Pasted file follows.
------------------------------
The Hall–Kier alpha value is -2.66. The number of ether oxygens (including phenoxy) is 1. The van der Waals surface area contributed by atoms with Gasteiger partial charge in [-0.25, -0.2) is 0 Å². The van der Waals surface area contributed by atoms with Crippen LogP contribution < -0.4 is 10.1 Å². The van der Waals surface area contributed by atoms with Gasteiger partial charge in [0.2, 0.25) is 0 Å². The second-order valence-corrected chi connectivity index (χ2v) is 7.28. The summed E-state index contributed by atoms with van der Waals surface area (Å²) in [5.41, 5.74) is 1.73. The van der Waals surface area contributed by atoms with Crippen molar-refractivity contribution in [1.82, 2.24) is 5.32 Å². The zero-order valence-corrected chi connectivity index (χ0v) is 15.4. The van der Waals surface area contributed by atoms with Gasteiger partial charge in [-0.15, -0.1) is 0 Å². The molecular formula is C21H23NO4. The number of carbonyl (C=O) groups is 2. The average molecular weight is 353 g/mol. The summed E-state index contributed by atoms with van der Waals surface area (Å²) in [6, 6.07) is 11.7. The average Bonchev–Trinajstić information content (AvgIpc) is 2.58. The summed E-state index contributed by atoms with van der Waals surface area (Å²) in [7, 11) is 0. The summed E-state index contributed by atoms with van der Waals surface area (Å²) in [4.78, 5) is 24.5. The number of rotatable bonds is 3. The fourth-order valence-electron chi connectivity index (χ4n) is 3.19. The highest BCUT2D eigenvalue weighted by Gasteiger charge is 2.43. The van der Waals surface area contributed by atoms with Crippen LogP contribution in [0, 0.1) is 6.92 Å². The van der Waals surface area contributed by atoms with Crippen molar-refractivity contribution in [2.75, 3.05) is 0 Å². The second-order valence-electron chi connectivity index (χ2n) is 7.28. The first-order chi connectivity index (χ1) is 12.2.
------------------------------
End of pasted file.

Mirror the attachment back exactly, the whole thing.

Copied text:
The Hall–Kier alpha value is -2.66. The number of ether oxygens (including phenoxy) is 1. The van der Waals surface area contributed by atoms with Gasteiger partial charge in [-0.25, -0.2) is 0 Å². The van der Waals surface area contributed by atoms with Crippen LogP contribution < -0.4 is 10.1 Å². The van der Waals surface area contributed by atoms with Gasteiger partial charge in [0.2, 0.25) is 0 Å². The second-order valence-corrected chi connectivity index (χ2v) is 7.28. The summed E-state index contributed by atoms with van der Waals surface area (Å²) in [5.41, 5.74) is 1.73. The van der Waals surface area contributed by atoms with Crippen molar-refractivity contribution in [1.82, 2.24) is 5.32 Å². The zero-order valence-corrected chi connectivity index (χ0v) is 15.4. The van der Waals surface area contributed by atoms with Gasteiger partial charge in [-0.15, -0.1) is 0 Å². The molecular formula is C21H23NO4. The number of carbonyl (C=O) groups is 2. The average molecular weight is 353 g/mol. The summed E-state index contributed by atoms with van der Waals surface area (Å²) in [6, 6.07) is 11.7. The average Bonchev–Trinajstić information content (AvgIpc) is 2.58. The summed E-state index contributed by atoms with van der Waals surface area (Å²) in [7, 11) is 0. The summed E-state index contributed by atoms with van der Waals surface area (Å²) in [4.78, 5) is 24.5. The number of rotatable bonds is 3. The fourth-order valence-electron chi connectivity index (χ4n) is 3.19. The highest BCUT2D eigenvalue weighted by Gasteiger charge is 2.43. The van der Waals surface area contributed by atoms with Crippen LogP contribution in [0, 0.1) is 6.92 Å². The van der Waals surface area contributed by atoms with Crippen molar-refractivity contribution in [2.75, 3.05) is 0 Å². The second-order valence-electron chi connectivity index (χ2n) is 7.28. The first-order chi connectivity index (χ1) is 12.2.